• GPS collar and routine -Cats are very much creatures of habit. All three of mine tended to follow the same paths most days. Not like clockwork or anything and they did wander off at times, but mostly the same general area and direction. Two stayed pretty close to home, one a little further out. But gives me search spots when I need them. I haven't had to reference them for a while because they are all getting older (9, 8 and 7 years old) so routine is more set and they don't wander as much as when they were younger. When they were younger, the wanderer liked to dodge curfew so I'd have to go get him but the last two years he's gotten much better. He still will respond to the call and turn around to go back out if given the choice but he usually will circle back around every 15 minutes or so. He knows he supposed to come in and he gets treats if he does so eventually he will come in.
  • Staying nearby - when I am home the cats usually are my shadows. Even going outside, they tend to stay near me and follow me in and out of the house. They tend to wander off from time to time but always circle back to me. When I get home, they usually show up shortly after.
 

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My cats only go out on a flexi and are not allowed to leave the property. Besides the obvious dangers of cars (our neighbours is like grand central station with cars coming and going) there's also coyotes here, I hear them howling at night.

I also don't want my cats damaging a neighbours property or killing the birds which we have several feeders out for. I also want to be able to stoop and scoop if they go to the bathroom.
 

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Mine go out to the backyard with me. But I keep my eye on them all the time. Scout is very good and doesn't go far. She also listens to me when I tell her to come. Maxine is the most trouble. She absolutely will run off and has multiple times. I put a shirt on her bc it keeps her from running. But if she does get out with no shirt, she will run from me and I have to stalk her to get her back. Just the other day, she escaped and had me running after her all over the backyard like it was a fun game. She drives me nuts lol. But I basically do not stop looking or calling until I get her back. Flint is very good at coming when called. I've been training him by going on walks around the whole house and yard. He stays behind me and follows wherever I go. They go inside when I go inside. I never let them roam outside on their own.
 

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In the UK most cat's are indoor/outdoor cat's. When I was younger I had them too. There are benefits to having indoor/outdoors cat's mine always came back and didn't go far. But there are risks you have to recognise too. After having 2 boy's not just disappear like others had, but get hit by car's yep I found them both within a year of each other. I didn't have cat's for years over 20 I just couldn't. Then my daughter got her indoor only cat, I thought she was making the wrong choice not letting him out at first but after reading up on the benefits. I now have indoor only cat's, for me the benefits of not having to worry about them while they are out is much better. When I had indoor/outdoor cat's they first came into the back garden with me they didn't need training because they already came when the food was put out and answered to their names. When I wanted them in I would bang their dishes with a fork and call them, they'd just appear that's how I knew they didn't go far. They'd hear the dishes and me calling and knew they was getting fed.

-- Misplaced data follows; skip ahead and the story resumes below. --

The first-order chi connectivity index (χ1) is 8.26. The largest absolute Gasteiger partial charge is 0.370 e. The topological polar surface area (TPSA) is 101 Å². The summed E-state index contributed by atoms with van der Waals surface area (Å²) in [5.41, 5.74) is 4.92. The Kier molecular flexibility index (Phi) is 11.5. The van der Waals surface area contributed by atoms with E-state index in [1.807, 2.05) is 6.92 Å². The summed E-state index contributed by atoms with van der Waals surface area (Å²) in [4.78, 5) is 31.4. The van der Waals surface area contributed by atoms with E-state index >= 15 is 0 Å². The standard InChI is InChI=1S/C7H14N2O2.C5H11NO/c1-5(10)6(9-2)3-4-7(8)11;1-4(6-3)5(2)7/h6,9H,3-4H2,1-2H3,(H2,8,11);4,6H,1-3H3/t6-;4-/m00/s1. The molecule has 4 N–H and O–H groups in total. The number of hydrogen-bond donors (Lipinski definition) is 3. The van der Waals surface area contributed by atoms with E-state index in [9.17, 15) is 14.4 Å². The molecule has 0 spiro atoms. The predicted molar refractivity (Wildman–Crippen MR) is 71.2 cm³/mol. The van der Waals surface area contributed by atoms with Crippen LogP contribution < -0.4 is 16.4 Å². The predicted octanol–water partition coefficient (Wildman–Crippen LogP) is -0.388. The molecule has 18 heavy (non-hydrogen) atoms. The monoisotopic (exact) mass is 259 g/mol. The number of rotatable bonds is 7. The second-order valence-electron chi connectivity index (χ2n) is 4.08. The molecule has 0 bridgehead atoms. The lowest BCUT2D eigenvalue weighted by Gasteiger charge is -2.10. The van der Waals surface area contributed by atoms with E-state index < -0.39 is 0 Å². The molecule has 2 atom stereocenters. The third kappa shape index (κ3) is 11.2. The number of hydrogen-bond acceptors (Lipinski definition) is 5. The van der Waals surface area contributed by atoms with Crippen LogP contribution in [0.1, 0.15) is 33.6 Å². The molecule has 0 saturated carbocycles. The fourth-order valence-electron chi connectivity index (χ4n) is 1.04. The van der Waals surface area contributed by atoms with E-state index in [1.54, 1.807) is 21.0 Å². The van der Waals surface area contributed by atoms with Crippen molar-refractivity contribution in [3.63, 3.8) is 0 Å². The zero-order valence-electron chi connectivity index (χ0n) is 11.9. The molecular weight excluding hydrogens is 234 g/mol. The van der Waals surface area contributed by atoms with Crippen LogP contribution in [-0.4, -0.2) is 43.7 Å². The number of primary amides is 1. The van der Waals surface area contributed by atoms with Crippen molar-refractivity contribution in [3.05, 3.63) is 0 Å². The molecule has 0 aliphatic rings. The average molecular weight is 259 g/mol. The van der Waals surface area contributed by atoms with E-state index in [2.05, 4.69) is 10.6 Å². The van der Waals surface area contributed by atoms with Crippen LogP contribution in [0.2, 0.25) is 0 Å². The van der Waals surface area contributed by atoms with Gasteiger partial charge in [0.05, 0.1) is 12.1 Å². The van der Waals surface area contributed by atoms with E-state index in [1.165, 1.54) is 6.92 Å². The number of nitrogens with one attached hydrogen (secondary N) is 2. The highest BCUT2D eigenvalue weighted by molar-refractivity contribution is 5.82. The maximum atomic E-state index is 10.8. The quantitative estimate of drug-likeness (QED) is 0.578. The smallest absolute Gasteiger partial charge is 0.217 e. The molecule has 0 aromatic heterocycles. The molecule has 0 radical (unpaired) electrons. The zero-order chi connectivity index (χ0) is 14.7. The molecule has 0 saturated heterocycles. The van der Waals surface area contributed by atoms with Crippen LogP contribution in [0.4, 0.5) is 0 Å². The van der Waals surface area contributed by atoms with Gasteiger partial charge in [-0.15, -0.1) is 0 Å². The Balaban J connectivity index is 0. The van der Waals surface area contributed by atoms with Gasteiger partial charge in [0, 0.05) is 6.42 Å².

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Mine only go out with me in my fenced backyard or walked on a leash and harness. One of mine goes out on a harness and trolley line too as needed as she can jump the fence easily. Otherwise they stay in, I grew up with indoor/outdoor cats, one never came home, the other came home mauled by a dog or something with a broken leg. That was the end of my family allowing our cats outside freely and they've all lived happy long lives either completely indoor or only allowed out on leash/supervised. I've seen two local cats hit by car this month already and there's cats fighting across the street from me this morning so I wouldn't risk it, besides the obvious wild animal interaction risks/issues.
 
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Mine only go out with me in my fenced backyard or walked on a leash and harness. One of mine goes out on a harness and trolley line too as needed as she can jump the fence easily. Otherwise they stay in, I grew up with indoor/outdoor cats, one never came home, the other came home mauled by a dog or something with a broken leg. That was the end of my family allowing our cats outside freely and they've all lived happy long lives either completely indoor or only allowed out on leash/supervised. I've seen two local cats hit by car this month already and there's cats fighting across the street from me this morning so I wouldn't risk it, besides the obvious wild animal interaction risks/issues.
I’ve been thinking of getting a leash and harness to let him outside with, just attach it to a spot so he can roam, but not get outside of the fence.
We have dogs on all 3 sides of us so I definitely don’t want him climbing over, but we have a super high privacy fence.